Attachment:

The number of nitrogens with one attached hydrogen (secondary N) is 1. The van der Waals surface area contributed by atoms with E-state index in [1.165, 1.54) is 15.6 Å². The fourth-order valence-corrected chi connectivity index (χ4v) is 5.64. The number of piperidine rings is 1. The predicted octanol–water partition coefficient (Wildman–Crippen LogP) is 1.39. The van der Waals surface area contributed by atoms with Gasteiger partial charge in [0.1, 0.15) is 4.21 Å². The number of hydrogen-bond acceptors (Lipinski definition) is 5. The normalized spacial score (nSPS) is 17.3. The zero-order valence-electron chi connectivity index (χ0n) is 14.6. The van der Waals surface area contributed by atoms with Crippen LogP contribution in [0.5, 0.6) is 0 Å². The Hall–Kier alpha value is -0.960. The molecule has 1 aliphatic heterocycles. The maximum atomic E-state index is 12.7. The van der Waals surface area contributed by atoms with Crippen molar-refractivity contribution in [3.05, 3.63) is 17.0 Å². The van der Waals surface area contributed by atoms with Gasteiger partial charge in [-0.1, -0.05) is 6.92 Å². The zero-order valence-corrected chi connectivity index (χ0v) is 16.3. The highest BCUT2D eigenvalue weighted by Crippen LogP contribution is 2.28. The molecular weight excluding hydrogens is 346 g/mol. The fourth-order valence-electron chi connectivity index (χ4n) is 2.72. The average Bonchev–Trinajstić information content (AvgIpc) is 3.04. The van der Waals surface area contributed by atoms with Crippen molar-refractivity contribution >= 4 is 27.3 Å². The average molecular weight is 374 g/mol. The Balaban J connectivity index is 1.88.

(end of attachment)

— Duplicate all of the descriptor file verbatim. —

The number of nitrogens with one attached hydrogen (secondary N) is 1. The van der Waals surface area contributed by atoms with E-state index in [1.165, 1.54) is 15.6 Å². The fourth-order valence-corrected chi connectivity index (χ4v) is 5.64. The number of piperidine rings is 1. The predicted octanol–water partition coefficient (Wildman–Crippen LogP) is 1.39. The van der Waals surface area contributed by atoms with Gasteiger partial charge in [0.1, 0.15) is 4.21 Å². The number of hydrogen-bond acceptors (Lipinski definition) is 5. The normalized spacial score (nSPS) is 17.3. The zero-order valence-electron chi connectivity index (χ0n) is 14.6. The van der Waals surface area contributed by atoms with Crippen LogP contribution in [0.5, 0.6) is 0 Å². The Hall–Kier alpha value is -0.960. The molecule has 1 aliphatic heterocycles. The maximum atomic E-state index is 12.7. The van der Waals surface area contributed by atoms with Crippen molar-refractivity contribution in [3.05, 3.63) is 17.0 Å². The van der Waals surface area contributed by atoms with Gasteiger partial charge in [-0.1, -0.05) is 6.92 Å². The zero-order valence-corrected chi connectivity index (χ0v) is 16.3. The highest BCUT2D eigenvalue weighted by Crippen LogP contribution is 2.28. The molecular weight excluding hydrogens is 346 g/mol. The fourth-order valence-electron chi connectivity index (χ4n) is 2.72. The average Bonchev–Trinajstić information content (AvgIpc) is 3.04. The van der Waals surface area contributed by atoms with Crippen molar-refractivity contribution >= 4 is 27.3 Å². The average molecular weight is 374 g/mol. The Balaban J connectivity index is 1.88.